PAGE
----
Ontario Surgical Waitlists and COVID-19: Lessons for the Second Wave
When the COVID-19 virus started spreading across Canada, hospitals across the country delayed procedures to reduce risk and reserve critical resources for the pandemic. Months later healthcare systems are now struggling to tackle a staggering backlog of deferred procedures and patients are suffering from the delays. Join the C.D. Howe Institute for a webinar series on lessons learned from the first wave of COVID-19 and ways of increasing surgical capacity to ensure Canadians have access to the care they need in the event of subsequent waves of COVID-19.
C.D. Howe Institute events and webinars are open to members and their guests.
To register for the event, please contact Tammy Trepanier at firstname.lastname@example.org.
James Brodie, General Manager, Johnson & Johnson Medical Devices Companies of Canada
James Brodie is an executive leader in the Canadian healthcare industry. For nearly 25 years, James has held senior roles across the Medical Devices and Pharmaceutical divisions of Johnson & Johnson.
Currently, James is General Manager of Johnson & Johnson Medical Devices Companies (JJMDC) in Canada. In Canadian healthcare and across the world, JJMDC is unparalleled in its breadth, depth and reach across surgery, orthopaedics and interventional solutions.
In his role, James oversees setting and delivering the strategic priorities and profitability for the five JJMDC businesses within Canada including Ethicon, DePuy Synthes, Biosense Webster, Cerenovus, and Mentor. James is a member of the JJMDC North American Leadership Team and is Chair of the JJMDC Canada Leadership Team. Working in partnership with the Board of Directors of Medtech Canada, James plays an active role leading strategic committees within the Canadian industry association.
Previously, James was Vice President, Marketing, Ethicon and DePuy Synthes Canada. He played a critical role in the turnaround of the DePuy Synthes business by establishing a more efficient organizational structure and optimizing the capital deployment process. During this time, James was also responsible for leading the Ethicon team to consistent above-market growth and building strong collaboration between the Ethicon and DePuy Synthes Sales and Marketing teams.
For 20 years before joining Medical Devices, James held a wide range of senior positions at Janssen Canada. His last role in Pharmaceuticals was Business Unit Director for the Specialized Therapeutics Business Unit. In this role, James was responsible for leading both sales and marketing for the Virology and Oncology portfolios, contributing to strong growth in Oncology as a key disease area stronghold for Johnson & Johnson.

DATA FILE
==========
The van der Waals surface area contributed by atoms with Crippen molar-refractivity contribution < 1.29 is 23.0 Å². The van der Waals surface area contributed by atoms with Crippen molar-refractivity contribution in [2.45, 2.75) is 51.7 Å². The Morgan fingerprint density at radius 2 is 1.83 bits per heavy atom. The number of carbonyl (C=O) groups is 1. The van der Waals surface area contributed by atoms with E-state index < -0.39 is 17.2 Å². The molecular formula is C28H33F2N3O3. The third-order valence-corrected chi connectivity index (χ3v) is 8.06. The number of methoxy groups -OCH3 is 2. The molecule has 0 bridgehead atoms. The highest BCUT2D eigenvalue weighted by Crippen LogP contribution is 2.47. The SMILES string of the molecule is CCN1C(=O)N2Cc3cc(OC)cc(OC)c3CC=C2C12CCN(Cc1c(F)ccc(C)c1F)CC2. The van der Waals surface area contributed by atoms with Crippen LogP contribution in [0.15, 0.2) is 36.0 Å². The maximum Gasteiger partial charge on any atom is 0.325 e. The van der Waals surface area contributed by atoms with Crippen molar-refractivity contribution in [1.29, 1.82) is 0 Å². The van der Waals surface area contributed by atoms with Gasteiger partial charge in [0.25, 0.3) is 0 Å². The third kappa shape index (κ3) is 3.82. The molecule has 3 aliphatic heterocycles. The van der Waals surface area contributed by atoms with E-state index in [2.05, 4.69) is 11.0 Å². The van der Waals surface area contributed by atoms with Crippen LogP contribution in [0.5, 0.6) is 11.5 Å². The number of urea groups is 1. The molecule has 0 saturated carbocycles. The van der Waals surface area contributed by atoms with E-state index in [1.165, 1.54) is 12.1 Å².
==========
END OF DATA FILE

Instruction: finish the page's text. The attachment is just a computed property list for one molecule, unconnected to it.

James has an exceptional track record of strategic performance and a breadth of experience in Sales and Marketing, while contributing to and leading key organizational priorities in the areas of innovation, employee development and customer engagement.
James has a Bachelor of Kinesiology and an MBA in Health Services Management from McMaster University.
Dr. Chris Simpson, Chair, Surgical and Procedural Planning Committee, Government of Ontario; Vice-dean, School of Medicine, Queen’s University
Chris Simpson was born in Moncton in 1967 and raised in Nackawic, a small pulp mill town of 1,000 people in western New Brunswick. Torn between pursuing a career in music or medicine, he obtained a BSc at the University of New Brunswick while playing saxophone with The Thomists, a 20-piece big swing band based in Fredericton and well-known across the Atlantic provinces.
He went on to medical school at Dalhousie University in Halifax and obtained his MD in 1992. He subsequently completed internal medicine and cardiology training at Queen’s University in Kingston and then a Heart and Stroke Foundation Clinical and Research Fellowship in Cardiac Electrophysiology at the University of Western Ontario, under the supervision of Dr. George Klein.
After returning to Kingston in 1999, he founded the Heart Rhythm Program at Kingston General Hospital, establishing catheter ablation and implantable defibrillator programs as well as the inherited heart rhythm disease clinic. From 2006-2016 he served as Professor and Head of Cardiology at Queen’s University, as well as Medical Director of the Cardiac Programs at Kingston General Hospital/Hotel Dieu Hospital. Currently, he is Vice-Dean (Clinical) of the Queen’s University Faculty of Health Sciences and Medical Director of the Southeastern Ontario Academic Medical Organization (SEAMO). He is also an Affiliate Scientist with the Institute for Clinical Evaluative Sciences (ICES-Queen’s) and a member of the Queen’s School of Policy Studies Health Policy Council.